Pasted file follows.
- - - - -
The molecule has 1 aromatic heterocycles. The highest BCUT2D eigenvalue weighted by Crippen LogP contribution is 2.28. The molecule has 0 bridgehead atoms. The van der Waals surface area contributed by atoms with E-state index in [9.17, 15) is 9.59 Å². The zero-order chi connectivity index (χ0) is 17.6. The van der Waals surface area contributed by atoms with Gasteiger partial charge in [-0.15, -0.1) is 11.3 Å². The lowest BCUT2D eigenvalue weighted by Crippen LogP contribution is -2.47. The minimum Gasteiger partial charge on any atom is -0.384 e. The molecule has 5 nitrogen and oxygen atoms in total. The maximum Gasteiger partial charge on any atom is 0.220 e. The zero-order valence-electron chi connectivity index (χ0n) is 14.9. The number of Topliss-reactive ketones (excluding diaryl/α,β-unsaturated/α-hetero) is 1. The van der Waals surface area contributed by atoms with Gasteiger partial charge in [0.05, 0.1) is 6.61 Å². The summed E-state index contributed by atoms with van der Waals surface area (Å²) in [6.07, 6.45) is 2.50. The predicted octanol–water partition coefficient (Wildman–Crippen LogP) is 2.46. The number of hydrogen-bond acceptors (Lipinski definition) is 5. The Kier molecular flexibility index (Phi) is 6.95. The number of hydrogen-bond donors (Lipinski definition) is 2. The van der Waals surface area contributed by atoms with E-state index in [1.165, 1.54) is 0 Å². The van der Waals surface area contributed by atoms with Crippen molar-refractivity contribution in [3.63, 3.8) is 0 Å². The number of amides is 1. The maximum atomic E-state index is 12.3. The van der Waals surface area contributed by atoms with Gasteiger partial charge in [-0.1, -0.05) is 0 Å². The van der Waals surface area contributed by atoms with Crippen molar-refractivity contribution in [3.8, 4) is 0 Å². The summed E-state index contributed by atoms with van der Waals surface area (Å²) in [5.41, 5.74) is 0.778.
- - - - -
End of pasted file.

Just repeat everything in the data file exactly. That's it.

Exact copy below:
The molecule has 1 aromatic heterocycles. The highest BCUT2D eigenvalue weighted by Crippen LogP contribution is 2.28. The molecule has 0 bridgehead atoms. The van der Waals surface area contributed by atoms with E-state index in [9.17, 15) is 9.59 Å². The zero-order chi connectivity index (χ0) is 17.6. The van der Waals surface area contributed by atoms with Gasteiger partial charge in [-0.15, -0.1) is 11.3 Å². The lowest BCUT2D eigenvalue weighted by Crippen LogP contribution is -2.47. The minimum Gasteiger partial charge on any atom is -0.384 e. The molecule has 5 nitrogen and oxygen atoms in total. The maximum Gasteiger partial charge on any atom is 0.220 e. The zero-order valence-electron chi connectivity index (χ0n) is 14.9. The number of Topliss-reactive ketones (excluding diaryl/α,β-unsaturated/α-hetero) is 1. The van der Waals surface area contributed by atoms with Gasteiger partial charge in [0.05, 0.1) is 6.61 Å². The summed E-state index contributed by atoms with van der Waals surface area (Å²) in [6.07, 6.45) is 2.50. The predicted octanol–water partition coefficient (Wildman–Crippen LogP) is 2.46. The number of hydrogen-bond acceptors (Lipinski definition) is 5. The Kier molecular flexibility index (Phi) is 6.95. The number of hydrogen-bond donors (Lipinski definition) is 2. The van der Waals surface area contributed by atoms with E-state index in [1.165, 1.54) is 0 Å². The van der Waals surface area contributed by atoms with Crippen molar-refractivity contribution in [3.63, 3.8) is 0 Å². The number of amides is 1. The maximum atomic E-state index is 12.3. The van der Waals surface area contributed by atoms with Gasteiger partial charge in [-0.1, -0.05) is 0 Å². The van der Waals surface area contributed by atoms with Crippen molar-refractivity contribution in [3.8, 4) is 0 Å². The summed E-state index contributed by atoms with van der Waals surface area (Å²) in [5.41, 5.74) is 0.778.